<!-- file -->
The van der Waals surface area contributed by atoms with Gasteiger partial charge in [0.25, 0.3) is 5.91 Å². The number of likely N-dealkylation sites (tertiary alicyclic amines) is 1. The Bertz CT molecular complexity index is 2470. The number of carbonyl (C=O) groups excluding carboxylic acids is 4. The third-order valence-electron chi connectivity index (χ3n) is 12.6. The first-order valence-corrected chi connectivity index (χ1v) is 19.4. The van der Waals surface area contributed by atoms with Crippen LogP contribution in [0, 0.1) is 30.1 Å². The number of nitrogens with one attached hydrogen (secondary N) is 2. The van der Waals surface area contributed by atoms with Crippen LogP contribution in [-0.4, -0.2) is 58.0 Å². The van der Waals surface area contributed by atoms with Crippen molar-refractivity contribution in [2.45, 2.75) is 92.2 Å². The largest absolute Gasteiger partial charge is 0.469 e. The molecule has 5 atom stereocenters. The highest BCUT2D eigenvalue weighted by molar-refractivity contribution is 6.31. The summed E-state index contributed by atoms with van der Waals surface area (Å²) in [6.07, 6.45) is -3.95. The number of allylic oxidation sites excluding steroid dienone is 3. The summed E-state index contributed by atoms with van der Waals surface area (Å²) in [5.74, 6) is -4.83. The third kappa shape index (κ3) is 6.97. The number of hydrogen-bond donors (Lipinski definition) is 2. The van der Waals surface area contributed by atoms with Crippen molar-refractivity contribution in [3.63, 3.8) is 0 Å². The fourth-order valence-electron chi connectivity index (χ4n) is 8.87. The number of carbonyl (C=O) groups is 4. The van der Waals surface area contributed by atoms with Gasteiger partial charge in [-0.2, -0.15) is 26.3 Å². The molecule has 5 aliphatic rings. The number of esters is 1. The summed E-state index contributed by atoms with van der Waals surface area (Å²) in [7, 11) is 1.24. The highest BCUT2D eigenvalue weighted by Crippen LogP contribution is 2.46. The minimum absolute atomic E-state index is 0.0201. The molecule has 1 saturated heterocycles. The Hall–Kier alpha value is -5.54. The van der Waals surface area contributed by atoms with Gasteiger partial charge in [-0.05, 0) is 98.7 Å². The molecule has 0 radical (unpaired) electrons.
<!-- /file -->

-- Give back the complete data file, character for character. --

The van der Waals surface area contributed by atoms with Gasteiger partial charge in [0.25, 0.3) is 5.91 Å². The number of likely N-dealkylation sites (tertiary alicyclic amines) is 1. The Bertz CT molecular complexity index is 2470. The number of carbonyl (C=O) groups excluding carboxylic acids is 4. The third-order valence-electron chi connectivity index (χ3n) is 12.6. The first-order valence-corrected chi connectivity index (χ1v) is 19.4. The van der Waals surface area contributed by atoms with Crippen LogP contribution in [0, 0.1) is 30.1 Å². The number of nitrogens with one attached hydrogen (secondary N) is 2. The van der Waals surface area contributed by atoms with Crippen LogP contribution in [-0.4, -0.2) is 58.0 Å². The van der Waals surface area contributed by atoms with Crippen molar-refractivity contribution in [2.45, 2.75) is 92.2 Å². The largest absolute Gasteiger partial charge is 0.469 e. The molecule has 5 atom stereocenters. The highest BCUT2D eigenvalue weighted by molar-refractivity contribution is 6.31. The summed E-state index contributed by atoms with van der Waals surface area (Å²) in [6.07, 6.45) is -3.95. The number of allylic oxidation sites excluding steroid dienone is 3. The summed E-state index contributed by atoms with van der Waals surface area (Å²) in [5.74, 6) is -4.83. The third kappa shape index (κ3) is 6.97. The number of hydrogen-bond donors (Lipinski definition) is 2. The van der Waals surface area contributed by atoms with Crippen molar-refractivity contribution in [3.63, 3.8) is 0 Å². The fourth-order valence-electron chi connectivity index (χ4n) is 8.87. The number of carbonyl (C=O) groups is 4. The van der Waals surface area contributed by atoms with Gasteiger partial charge in [-0.2, -0.15) is 26.3 Å². The molecule has 5 aliphatic rings. The number of esters is 1. The summed E-state index contributed by atoms with van der Waals surface area (Å²) in [7, 11) is 1.24. The highest BCUT2D eigenvalue weighted by Crippen LogP contribution is 2.46. The minimum absolute atomic E-state index is 0.0201. The molecule has 1 saturated heterocycles. The Hall–Kier alpha value is -5.54. The van der Waals surface area contributed by atoms with Gasteiger partial charge in [-0.05, 0) is 98.7 Å². The molecule has 0 radical (unpaired) electrons.